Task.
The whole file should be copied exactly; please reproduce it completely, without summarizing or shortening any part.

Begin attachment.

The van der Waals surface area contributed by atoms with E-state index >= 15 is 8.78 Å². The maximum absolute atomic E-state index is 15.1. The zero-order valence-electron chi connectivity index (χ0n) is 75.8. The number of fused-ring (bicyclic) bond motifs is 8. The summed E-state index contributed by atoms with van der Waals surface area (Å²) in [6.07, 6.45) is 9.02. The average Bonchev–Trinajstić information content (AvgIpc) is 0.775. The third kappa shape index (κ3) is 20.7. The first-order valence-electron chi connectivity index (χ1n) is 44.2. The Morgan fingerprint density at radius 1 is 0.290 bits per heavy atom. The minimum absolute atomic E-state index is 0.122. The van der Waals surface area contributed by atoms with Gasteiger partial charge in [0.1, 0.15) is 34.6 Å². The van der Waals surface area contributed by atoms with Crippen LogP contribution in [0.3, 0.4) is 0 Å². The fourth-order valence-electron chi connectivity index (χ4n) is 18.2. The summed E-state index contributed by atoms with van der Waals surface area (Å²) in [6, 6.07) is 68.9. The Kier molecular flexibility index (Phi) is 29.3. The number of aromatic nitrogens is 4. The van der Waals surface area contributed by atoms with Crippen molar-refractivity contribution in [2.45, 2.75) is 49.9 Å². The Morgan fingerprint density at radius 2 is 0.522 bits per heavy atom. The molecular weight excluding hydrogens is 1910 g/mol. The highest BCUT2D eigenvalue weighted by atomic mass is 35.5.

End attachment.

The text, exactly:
The van der Waals surface area contributed by atoms with E-state index >= 15 is 8.78 Å². The maximum absolute atomic E-state index is 15.1. The zero-order valence-electron chi connectivity index (χ0n) is 75.8. The number of fused-ring (bicyclic) bond motifs is 8. The summed E-state index contributed by atoms with van der Waals surface area (Å²) in [6.07, 6.45) is 9.02. The average Bonchev–Trinajstić information content (AvgIpc) is 0.775. The third kappa shape index (κ3) is 20.7. The first-order valence-electron chi connectivity index (χ1n) is 44.2. The Morgan fingerprint density at radius 1 is 0.290 bits per heavy atom. The minimum absolute atomic E-state index is 0.122. The van der Waals surface area contributed by atoms with Gasteiger partial charge in [0.1, 0.15) is 34.6 Å². The van der Waals surface area contributed by atoms with Crippen LogP contribution in [0.3, 0.4) is 0 Å². The fourth-order valence-electron chi connectivity index (χ4n) is 18.2. The summed E-state index contributed by atoms with van der Waals surface area (Å²) in [6, 6.07) is 68.9. The Kier molecular flexibility index (Phi) is 29.3. The number of aromatic nitrogens is 4. The van der Waals surface area contributed by atoms with Crippen molar-refractivity contribution in [2.45, 2.75) is 49.9 Å². The Morgan fingerprint density at radius 2 is 0.522 bits per heavy atom. The molecular weight excluding hydrogens is 1910 g/mol. The highest BCUT2D eigenvalue weighted by atomic mass is 35.5.